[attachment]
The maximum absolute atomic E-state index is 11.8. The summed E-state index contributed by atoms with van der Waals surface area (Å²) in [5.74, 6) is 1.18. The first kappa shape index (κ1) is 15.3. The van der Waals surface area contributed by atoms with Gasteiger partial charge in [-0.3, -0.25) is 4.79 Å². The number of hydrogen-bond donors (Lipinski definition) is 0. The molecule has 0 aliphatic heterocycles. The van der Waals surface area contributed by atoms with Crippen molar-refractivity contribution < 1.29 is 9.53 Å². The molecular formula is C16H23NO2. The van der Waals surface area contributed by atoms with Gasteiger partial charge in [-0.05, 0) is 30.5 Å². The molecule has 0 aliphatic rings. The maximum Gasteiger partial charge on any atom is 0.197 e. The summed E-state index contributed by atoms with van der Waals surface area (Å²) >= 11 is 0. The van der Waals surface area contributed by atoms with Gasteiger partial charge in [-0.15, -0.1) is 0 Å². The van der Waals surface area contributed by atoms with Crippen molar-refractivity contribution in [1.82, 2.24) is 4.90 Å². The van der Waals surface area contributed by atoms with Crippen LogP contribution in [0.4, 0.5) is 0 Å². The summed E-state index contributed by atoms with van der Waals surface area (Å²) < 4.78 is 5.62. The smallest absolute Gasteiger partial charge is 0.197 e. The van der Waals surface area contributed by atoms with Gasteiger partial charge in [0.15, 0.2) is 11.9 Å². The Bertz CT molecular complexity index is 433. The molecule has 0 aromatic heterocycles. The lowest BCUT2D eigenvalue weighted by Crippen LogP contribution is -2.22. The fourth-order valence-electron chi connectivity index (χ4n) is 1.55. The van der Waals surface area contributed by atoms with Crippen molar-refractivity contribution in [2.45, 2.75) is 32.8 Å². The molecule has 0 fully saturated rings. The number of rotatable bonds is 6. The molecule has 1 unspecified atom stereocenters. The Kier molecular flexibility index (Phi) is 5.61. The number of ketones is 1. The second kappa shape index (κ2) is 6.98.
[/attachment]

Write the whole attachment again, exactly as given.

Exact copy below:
The maximum absolute atomic E-state index is 11.8. The summed E-state index contributed by atoms with van der Waals surface area (Å²) in [5.74, 6) is 1.18. The first kappa shape index (κ1) is 15.3. The van der Waals surface area contributed by atoms with Gasteiger partial charge in [-0.3, -0.25) is 4.79 Å². The number of hydrogen-bond donors (Lipinski definition) is 0. The molecule has 0 aliphatic heterocycles. The van der Waals surface area contributed by atoms with Crippen molar-refractivity contribution < 1.29 is 9.53 Å². The molecular formula is C16H23NO2. The van der Waals surface area contributed by atoms with Gasteiger partial charge in [-0.05, 0) is 30.5 Å². The molecule has 0 aliphatic rings. The maximum Gasteiger partial charge on any atom is 0.197 e. The summed E-state index contributed by atoms with van der Waals surface area (Å²) >= 11 is 0. The van der Waals surface area contributed by atoms with Gasteiger partial charge in [-0.15, -0.1) is 0 Å². The van der Waals surface area contributed by atoms with Crippen molar-refractivity contribution in [1.82, 2.24) is 4.90 Å². The van der Waals surface area contributed by atoms with Crippen LogP contribution in [0.4, 0.5) is 0 Å². The summed E-state index contributed by atoms with van der Waals surface area (Å²) < 4.78 is 5.62. The smallest absolute Gasteiger partial charge is 0.197 e. The van der Waals surface area contributed by atoms with Gasteiger partial charge in [0.15, 0.2) is 11.9 Å². The Bertz CT molecular complexity index is 433. The molecule has 0 aromatic heterocycles. The lowest BCUT2D eigenvalue weighted by Crippen LogP contribution is -2.22. The fourth-order valence-electron chi connectivity index (χ4n) is 1.55. The van der Waals surface area contributed by atoms with Crippen molar-refractivity contribution in [2.45, 2.75) is 32.8 Å². The molecule has 0 fully saturated rings. The number of rotatable bonds is 6. The molecule has 1 unspecified atom stereocenters. The Kier molecular flexibility index (Phi) is 5.61. The number of ketones is 1. The second kappa shape index (κ2) is 6.98.